ELIZABETH I LETS FLY AT THE POLISH AMBASSADOR `She is only a woman, only mistress of half an island, and yet she makes herself feared by Spain, by France, by the Empire, by all.' - Pope Sixtus V This ex tempore rebuke was delivered by Queen Elizabeth I in 1597 to the Polish ambassador, who, when received in open court, had not stuck to diplomatic pleasantries but launched straight into a denunciation of the English policy of intercepting Polish ships that were trading with Spain, with which England was then at war. The episode demonstrates her thorough command of the language but the fact that contemporaries were so impressed by it also shows that rulers at this time, though certainly possessing some knowledge of Latin, were not expected to be fully fluent. The Latin text has been taken from Janet Green, `Queen
Elizabeth I's Latin Reply to the Polish Ambassador', The Sixteenth
Century Journal, vol.31, no.4, pages 987-1006. It must be remembered, of course, that we are dependent on the memory of one of Elizabeth's listeners and that there are probably some variations from what the queen actually said. For an account of Elizabeth's early education, and her exceptional talent as a linguist, see Jackson and Kaylor's essay here.
Eh, quam dēcepta fuī, expectāvī lēgātiōnem, tū vērō querelam mihi addūxistī. Per literās accēpī Oh how deceived I-have-been I-expected embassy you indeed complaint to-me have-brought through letters I-ascertained tē esse lēgātum, vērō Heraldum; nunquam in vītā meā audīvī tālem ōrātiōnem. Mīror sānē, mīror you to-be ambassador in-fact Herald never in life my have-I-heard such speech I-am-amazed indeed amazed tantam, et tam īnsolentem in pūblicō audāciam, neque possum crēdere sī rēx tuus adesset quod ipse (at)so-great and so insolent in public audacity and-not I-am-able to-believe if king your were-present that himself tālia verba prōtulisset, quī vērō tāle aliquid tibi fortasse in mandātīs commīsit (quod quidem valdē such words would-have-said (if)he indeed such something to-you perhaps in instructions authorised which indeed strongly dubitō) eō tribuendum, quod cum rēx sit iuvenis, et nōn tam iūre sanguinis, quam iūre ēlectiōnis, et I-doubt to-fact-to-be-attributed that since king is young-man and not so by-right-of-blood as by-right of-election and noviter ēlēctus, nōn tam perfectē intellegat ratiōnem tractandī huiusmodī nēgōtia cum aliīs newly elected not so perfectly he-understands method of-treating of-this-kind business with other prīncipibus,quam vel maiōrēs illīus nōbīscum observāvērunt, vel fortasse observābunt aliī quī princes as either ancestors his with-us observed or perhaps will-observe others who posthāc eius locum tenēbunt. hereafter his place will-hold Quod ad tē attinet, tū mihi vidēris multōs librōs lēgisse, librōs tamen prīncipum nōn attigisse, As-far-as to you attains you to-me seem many books to-have-read books however of-princes not to-have-touched sed prōrsus ignōrāre quid inter rēgēs convēnerit. Iam quod iūris nātūrae et gentium mentiōnem but actually not-to-know what among kings has-been-convention now as of-law of-nature and of-nations mention facis, scītō esse iūris nātūrae gentiumque ut cum bellum inter rēgēs intercēdat, liceat alterī you-make know to-be of-law of-nature and-of-nations that when war between kings occurs it-is-permitted to-one alterīus bellica subsidia, undicumque allāta intercipere, et nē in damnum suum convertantur other’s military resources from-wherever brought to-intercept and lest into loss their-own they-be-converted praecāvēre; hoc, inquam, esse iūris nātūrae et gentium. to-take-precaution this I-say to-be of-law of-nature and of-nations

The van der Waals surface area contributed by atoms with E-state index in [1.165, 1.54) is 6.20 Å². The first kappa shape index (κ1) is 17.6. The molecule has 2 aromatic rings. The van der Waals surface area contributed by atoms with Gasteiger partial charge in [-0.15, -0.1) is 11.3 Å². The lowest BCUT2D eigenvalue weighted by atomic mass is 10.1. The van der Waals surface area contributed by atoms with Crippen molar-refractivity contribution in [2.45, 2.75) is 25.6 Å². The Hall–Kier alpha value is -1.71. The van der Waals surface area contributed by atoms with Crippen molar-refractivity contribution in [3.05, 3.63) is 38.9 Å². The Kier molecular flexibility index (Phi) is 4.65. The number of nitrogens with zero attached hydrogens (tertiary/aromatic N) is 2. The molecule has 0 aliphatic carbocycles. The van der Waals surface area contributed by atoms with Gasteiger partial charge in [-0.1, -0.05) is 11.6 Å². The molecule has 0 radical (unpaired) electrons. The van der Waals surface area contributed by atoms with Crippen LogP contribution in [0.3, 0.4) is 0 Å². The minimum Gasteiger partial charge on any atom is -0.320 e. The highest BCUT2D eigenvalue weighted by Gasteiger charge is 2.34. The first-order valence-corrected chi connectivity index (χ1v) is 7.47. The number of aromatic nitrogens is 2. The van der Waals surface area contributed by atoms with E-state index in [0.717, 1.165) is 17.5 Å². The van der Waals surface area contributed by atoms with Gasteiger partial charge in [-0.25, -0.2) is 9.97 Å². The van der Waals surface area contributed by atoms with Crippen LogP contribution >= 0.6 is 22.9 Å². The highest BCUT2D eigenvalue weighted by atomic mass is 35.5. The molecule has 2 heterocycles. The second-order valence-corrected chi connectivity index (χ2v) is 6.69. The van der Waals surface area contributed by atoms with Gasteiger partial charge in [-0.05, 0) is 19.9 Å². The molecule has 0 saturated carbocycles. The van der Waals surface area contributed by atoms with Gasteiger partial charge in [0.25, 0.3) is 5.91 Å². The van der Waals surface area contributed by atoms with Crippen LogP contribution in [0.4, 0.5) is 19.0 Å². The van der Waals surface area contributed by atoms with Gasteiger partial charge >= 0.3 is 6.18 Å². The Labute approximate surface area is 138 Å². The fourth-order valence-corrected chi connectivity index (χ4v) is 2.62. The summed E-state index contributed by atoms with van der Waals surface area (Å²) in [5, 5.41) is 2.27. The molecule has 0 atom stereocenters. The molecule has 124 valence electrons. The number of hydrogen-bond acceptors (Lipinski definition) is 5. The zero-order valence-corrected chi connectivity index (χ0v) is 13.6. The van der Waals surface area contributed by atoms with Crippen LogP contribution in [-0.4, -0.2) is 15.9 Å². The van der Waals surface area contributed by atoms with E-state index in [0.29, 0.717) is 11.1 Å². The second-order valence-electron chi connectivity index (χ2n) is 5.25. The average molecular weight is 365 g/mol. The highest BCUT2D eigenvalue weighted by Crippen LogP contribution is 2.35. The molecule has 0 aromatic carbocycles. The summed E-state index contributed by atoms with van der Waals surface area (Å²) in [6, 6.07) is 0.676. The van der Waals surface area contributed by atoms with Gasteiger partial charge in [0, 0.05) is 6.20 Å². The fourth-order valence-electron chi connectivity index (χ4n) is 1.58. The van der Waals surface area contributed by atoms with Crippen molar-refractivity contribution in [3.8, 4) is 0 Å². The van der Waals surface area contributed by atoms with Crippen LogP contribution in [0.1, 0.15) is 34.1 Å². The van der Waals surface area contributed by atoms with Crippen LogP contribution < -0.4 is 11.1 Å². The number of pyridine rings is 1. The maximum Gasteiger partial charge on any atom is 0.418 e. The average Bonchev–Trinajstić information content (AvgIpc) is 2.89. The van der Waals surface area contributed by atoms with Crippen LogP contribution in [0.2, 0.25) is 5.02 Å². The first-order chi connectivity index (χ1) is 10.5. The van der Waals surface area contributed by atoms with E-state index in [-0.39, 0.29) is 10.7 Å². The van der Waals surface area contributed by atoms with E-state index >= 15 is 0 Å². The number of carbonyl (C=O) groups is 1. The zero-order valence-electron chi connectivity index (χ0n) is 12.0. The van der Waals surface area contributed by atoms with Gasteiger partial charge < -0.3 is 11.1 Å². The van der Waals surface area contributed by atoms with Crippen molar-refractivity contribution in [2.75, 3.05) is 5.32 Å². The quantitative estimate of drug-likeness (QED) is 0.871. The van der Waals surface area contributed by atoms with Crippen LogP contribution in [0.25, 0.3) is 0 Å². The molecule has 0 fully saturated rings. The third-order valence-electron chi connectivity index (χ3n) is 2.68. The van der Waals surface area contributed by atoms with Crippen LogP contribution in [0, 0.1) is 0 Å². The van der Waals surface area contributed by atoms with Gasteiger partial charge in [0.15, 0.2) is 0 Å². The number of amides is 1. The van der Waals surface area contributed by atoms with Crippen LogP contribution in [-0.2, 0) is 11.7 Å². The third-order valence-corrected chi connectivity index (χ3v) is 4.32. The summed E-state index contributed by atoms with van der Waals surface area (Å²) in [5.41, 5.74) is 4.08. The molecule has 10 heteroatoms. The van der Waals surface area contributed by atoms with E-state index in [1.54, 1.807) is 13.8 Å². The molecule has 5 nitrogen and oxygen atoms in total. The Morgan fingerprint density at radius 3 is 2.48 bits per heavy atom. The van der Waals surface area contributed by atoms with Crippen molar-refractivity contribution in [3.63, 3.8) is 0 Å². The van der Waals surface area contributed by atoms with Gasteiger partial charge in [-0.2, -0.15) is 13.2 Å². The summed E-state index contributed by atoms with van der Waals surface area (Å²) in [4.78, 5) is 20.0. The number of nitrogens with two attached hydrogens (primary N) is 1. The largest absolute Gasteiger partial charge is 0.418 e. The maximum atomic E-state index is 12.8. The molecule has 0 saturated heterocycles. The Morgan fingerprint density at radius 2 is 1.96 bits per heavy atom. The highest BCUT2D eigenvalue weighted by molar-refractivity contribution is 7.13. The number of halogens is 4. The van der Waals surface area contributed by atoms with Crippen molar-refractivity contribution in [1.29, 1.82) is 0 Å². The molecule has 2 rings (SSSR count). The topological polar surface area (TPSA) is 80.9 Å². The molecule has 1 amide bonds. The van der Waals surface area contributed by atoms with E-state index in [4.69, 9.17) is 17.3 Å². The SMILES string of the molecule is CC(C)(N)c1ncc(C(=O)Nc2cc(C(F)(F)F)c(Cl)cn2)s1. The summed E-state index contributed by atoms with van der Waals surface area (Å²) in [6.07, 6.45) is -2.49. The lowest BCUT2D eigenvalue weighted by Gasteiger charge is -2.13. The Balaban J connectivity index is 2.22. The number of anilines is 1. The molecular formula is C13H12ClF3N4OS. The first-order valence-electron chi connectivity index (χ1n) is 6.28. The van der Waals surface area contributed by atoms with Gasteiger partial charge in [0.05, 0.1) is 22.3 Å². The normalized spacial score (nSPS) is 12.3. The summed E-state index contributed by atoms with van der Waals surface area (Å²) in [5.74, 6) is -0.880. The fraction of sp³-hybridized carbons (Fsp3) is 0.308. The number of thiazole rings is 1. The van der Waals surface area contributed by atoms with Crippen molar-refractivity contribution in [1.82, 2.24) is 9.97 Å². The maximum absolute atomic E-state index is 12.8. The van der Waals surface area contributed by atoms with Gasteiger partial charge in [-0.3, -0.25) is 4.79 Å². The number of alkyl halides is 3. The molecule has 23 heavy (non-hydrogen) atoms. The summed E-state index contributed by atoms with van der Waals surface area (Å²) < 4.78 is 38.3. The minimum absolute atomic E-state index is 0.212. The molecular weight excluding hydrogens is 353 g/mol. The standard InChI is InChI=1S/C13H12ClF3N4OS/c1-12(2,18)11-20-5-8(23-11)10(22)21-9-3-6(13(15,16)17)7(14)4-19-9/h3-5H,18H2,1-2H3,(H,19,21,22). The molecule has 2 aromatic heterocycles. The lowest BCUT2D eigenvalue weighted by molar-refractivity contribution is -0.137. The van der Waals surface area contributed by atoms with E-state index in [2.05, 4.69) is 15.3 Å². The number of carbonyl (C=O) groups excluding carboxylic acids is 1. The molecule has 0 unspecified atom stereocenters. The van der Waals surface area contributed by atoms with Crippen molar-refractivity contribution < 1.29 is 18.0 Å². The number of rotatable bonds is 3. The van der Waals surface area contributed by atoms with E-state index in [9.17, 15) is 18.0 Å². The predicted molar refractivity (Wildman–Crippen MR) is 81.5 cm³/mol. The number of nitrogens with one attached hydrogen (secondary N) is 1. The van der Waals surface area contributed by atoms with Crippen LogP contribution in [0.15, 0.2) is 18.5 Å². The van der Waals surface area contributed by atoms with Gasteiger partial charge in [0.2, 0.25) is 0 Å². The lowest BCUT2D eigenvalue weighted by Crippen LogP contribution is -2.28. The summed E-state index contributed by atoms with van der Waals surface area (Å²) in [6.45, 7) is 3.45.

Quod novam affīnitātem cum domō Austriācā commemorēs, quam tantī iam fierī velīs, Because new connection with house of-Austria you-mention which so-important now to-become you-would-like nōn tē fugiat, ex eādem domō nōn dēfuisse, quī rēgī tuō Polōniae rēgnum praeripere not you let-it-escape [that] from same house not to-have-lacked one-who from-king your of-Poland kingship to-snatch-away voluisset. would-have-liked
Dē cēterīs quae nōn sunt huius locī et temporis, cum plūra sint et singulātim cōnsīderanda, illud about other-things which not are of-this place and time since more are and individually to-be-considered for-that expectābis quod ex quibusdam meīs cōnsiliāriīs huius reī dēsignandīs intellege. Intereā vērō valeās you-will-wait which [shall come] from certain(of) my advisors for-this-matter to-be-appointed understand meanwhile indeed farewell et quiēscās. and hold-your-peace